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    In a fantasy world, assuming there isn't magic, then your only option is going to be some kind of accelerant. That's not necessarily that hard to do though; cover a good chunk of the thatch in pitch and jobs a good'un. It'll take a long time for the place to literally burn to the ground but the fire will spread very quickly from place to place, doubly so if you start the fires in various places.

    I think Greek Fire is a bad idea unless you have a specifically steam punk or alchemical feel to the world. Yes, it almost certainly existed, but this will immediately beg the question of why exactly aren't we using our medieval flamethrowers all the time; why doesn't everyone throw pots of napalm at each other since clearly we know how to do that. In history greek fire was close to useless on land, but in fiction it does rather capture the imagination and I think in a fictitious world it feels incongrous just to use this terrifying flaming weapon one time, and only to start a fire.

    Oh and don't use fire arrows. They don't actually work and if something is within bowshot then it's close enough to send a bloke with a tinderbox to sneak around (or hiding inside) and start the fire personally. I think a squad of blokes igniting tar-dipped thatch keeps appropriate medieval feel.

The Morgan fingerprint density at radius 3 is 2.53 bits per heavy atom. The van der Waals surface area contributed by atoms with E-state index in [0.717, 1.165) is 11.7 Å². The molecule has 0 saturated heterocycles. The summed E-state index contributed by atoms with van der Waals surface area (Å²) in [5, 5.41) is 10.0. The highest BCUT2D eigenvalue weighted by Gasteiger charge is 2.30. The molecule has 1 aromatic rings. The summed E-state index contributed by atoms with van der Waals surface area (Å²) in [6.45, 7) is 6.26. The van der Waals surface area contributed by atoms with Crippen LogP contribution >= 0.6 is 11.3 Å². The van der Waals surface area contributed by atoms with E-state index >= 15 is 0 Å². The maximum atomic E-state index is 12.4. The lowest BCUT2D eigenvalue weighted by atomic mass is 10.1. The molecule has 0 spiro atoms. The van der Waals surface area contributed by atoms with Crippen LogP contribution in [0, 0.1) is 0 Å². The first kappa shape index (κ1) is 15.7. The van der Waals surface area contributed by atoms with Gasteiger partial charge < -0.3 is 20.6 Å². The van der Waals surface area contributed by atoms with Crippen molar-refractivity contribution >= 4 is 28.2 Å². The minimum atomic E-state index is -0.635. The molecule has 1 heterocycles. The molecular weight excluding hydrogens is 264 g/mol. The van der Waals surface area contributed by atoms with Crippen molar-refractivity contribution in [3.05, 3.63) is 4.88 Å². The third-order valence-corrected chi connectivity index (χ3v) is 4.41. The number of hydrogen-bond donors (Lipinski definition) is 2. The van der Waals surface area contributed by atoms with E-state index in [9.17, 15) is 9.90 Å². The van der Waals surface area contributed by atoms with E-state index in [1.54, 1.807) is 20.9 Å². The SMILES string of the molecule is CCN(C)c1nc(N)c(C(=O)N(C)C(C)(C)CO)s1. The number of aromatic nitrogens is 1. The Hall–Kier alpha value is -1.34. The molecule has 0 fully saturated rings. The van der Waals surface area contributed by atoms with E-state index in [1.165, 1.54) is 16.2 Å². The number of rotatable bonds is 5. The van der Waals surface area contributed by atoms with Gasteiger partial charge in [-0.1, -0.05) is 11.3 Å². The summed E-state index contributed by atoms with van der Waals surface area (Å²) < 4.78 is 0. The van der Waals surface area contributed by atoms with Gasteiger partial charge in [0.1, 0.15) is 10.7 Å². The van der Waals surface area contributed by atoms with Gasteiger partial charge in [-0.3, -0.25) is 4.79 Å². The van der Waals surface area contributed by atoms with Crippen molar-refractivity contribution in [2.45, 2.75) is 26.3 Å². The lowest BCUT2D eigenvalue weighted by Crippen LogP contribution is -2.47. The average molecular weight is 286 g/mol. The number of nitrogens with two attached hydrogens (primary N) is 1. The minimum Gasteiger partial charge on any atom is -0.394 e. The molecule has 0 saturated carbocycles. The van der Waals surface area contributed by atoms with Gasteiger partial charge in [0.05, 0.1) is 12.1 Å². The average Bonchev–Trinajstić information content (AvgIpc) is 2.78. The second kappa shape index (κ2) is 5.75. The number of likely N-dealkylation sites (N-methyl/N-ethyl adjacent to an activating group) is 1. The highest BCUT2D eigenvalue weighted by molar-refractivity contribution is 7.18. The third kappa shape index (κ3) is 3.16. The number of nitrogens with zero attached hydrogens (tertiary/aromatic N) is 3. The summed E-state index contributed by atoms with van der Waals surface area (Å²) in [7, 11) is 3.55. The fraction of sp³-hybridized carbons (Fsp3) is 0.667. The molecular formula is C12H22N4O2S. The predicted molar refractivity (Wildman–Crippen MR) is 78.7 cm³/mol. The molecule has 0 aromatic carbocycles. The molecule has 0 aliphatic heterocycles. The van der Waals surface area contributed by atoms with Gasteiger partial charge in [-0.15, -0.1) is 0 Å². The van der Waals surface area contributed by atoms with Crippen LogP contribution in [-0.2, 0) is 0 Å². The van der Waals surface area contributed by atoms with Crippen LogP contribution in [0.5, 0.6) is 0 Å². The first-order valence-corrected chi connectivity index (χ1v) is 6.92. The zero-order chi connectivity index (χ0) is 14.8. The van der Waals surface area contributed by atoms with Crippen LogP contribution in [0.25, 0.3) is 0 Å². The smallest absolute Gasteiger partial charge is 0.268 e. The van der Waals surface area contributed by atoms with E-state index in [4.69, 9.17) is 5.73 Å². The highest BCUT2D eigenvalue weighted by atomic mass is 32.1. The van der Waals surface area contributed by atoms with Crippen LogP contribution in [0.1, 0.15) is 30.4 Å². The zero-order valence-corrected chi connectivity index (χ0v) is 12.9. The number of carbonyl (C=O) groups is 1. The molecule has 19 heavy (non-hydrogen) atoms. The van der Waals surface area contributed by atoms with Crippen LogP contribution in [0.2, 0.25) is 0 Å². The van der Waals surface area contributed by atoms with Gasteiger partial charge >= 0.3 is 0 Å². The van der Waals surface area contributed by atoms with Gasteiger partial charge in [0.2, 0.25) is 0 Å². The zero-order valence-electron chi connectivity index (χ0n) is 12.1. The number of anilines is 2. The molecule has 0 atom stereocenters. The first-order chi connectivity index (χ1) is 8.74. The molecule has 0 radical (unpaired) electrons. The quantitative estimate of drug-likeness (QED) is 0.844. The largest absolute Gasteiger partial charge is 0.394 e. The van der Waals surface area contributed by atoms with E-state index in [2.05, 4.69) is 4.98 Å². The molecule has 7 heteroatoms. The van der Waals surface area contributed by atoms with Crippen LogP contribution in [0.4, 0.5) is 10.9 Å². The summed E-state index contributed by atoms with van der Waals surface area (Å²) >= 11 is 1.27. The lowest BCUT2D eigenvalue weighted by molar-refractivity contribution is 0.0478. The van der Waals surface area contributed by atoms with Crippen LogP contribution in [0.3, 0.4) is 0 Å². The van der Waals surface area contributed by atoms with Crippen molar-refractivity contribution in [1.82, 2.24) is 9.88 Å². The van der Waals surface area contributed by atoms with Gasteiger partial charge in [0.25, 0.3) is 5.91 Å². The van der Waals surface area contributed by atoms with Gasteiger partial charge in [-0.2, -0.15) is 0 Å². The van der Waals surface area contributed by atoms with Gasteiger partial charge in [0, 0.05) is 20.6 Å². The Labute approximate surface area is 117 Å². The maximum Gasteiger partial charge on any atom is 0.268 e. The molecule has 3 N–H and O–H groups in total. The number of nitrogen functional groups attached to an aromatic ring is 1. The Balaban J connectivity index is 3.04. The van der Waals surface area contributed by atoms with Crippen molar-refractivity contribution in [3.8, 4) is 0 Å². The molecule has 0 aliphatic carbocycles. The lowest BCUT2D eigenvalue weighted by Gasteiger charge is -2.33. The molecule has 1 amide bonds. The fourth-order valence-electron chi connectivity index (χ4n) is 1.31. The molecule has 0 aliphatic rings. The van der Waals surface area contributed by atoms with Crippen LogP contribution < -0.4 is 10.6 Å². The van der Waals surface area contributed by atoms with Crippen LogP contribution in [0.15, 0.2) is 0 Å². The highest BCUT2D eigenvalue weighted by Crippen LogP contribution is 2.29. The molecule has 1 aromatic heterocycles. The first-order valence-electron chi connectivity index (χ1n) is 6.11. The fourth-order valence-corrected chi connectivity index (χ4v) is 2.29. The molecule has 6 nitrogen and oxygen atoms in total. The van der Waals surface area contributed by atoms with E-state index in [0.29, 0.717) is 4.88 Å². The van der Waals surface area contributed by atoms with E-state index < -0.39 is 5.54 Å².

16. TWErvin2

    TWErvin2 Contributor Contributor

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    I think part of the problem would be to keep/trap the enemy soldiers within the town. If they scatter as everything erupts in flame, a lot would likely escape.

    If the town has a wall, or is on a river, which would form a barrier, that might help.

    If you could have the fires erupt at one end, driving the enemy one direction and then flame up to cut off a potential escape route, that would mean more time in the town, for the fires to get going. But if there are roads going in and out of town that would offer a wide area for men to escape, unless buildings were wildly aflame and possibly fall across them.

    Various lamp oils and such could work as something to accelerate the spread, but as was indicated, could be a giveaway.

    Picking off fleeing enemy soldiers with arrows, while they are in disarray might help the cause.
     
  17. LostThePlot

    LostThePlot Contributor Contributor

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    I think this is probably the best way to go.